• The Maldives Foreign Ministry said, “During the meeting held at the Ministry of External Affairs, both sides reviewed the existing bilateral cooperation for improving and enhancing the partnership in the fields of defence and security cooperation, economic, and development partnership.”
  • The MEA said, “During the meeting, both sides continued their discussions on wide-ranging issues related to bilateral cooperation towards identifying steps to enhance the partnership, including expediting the implementation of ongoing development cooperation projects.”

Why situation escalated?

  • Soon after taking oath as the President in November, Muizzu, widely seen as a pro-China leader, had formally requested India to withdraw its military personnel from his country, saying the Maldivian people had given him a “strong mandate” to make this request to New Delhi.
  • Muizzu won the presidential election, ousting Ibrahim Mohamed Solih, after promising to remove Indian military presence from the Maldives.
  • Barely a month after asking India to withdraw its military personnel, the Muizzu government also announced that it would not renew the previous government’s agreement with India on a hydrographic survey of Maldivian waters.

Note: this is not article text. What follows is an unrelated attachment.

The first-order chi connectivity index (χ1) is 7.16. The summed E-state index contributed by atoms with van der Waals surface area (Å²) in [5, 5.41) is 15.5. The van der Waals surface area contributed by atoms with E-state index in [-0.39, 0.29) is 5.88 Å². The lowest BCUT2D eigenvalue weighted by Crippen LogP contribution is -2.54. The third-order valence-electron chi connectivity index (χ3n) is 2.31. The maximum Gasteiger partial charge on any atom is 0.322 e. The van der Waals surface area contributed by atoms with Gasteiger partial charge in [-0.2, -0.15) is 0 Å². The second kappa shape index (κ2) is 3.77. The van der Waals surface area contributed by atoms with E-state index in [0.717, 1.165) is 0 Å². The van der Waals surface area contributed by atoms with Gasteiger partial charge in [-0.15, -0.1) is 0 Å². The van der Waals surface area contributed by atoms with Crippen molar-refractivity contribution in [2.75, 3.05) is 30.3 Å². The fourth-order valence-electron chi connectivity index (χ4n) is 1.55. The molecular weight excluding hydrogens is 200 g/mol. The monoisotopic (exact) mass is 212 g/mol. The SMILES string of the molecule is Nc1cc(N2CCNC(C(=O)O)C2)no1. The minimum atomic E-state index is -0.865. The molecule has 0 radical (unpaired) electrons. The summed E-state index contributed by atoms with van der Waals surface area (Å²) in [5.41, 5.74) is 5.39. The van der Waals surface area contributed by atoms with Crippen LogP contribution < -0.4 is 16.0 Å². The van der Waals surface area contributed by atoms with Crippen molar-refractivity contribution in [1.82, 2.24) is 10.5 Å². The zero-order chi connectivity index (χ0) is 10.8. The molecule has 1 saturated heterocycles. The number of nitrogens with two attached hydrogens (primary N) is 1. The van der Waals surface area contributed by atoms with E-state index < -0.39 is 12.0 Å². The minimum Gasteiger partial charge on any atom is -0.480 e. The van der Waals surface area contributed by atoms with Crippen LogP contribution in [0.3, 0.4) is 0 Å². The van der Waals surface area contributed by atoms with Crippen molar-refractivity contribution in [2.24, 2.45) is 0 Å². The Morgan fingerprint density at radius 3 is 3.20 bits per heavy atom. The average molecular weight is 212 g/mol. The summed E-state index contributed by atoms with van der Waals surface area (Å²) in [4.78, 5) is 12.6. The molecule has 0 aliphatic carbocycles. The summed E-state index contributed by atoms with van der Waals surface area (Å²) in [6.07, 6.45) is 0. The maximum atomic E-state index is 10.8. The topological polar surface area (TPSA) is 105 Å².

• Last month, after he returned from his five-day state visit to China, Muizzu indirectly hit out at India while addressing the media at the airport. Without naming any country, he said: “We may be small, but that doesn’t give you the licence to bully us.”
  • Before visiting China and Dubai for COP28, Muizzu had chosen Turkey as his first foreign destination. This was a departure from the tradition of Maldivian Presidents choosing India as their first overseas stop after entering office.



India economy moving fast

Why in news?

  • Addressing industrialists at Bharat Mobility Global Expo 2024 here, the PM said the auto and automotive component industry will play a significant role in making India a global economic powerhouse.
  • Prime Minister Narendra Modi on Friday said India is moving fast and will become the world’s third-largest economy in the “third term” of his government.

Bharat Mobility Global Expo 2024, Narendra Modi, largest economy, indian economy, Indian express news, current affairs

Bharat Mobility Global Expo 2024

  • The first of its kind global mobility show in India. This global expo brings together the entire mobility value chain under one roof. It is not just an event; it is a curtain raiser for tomorrow’s Mobility.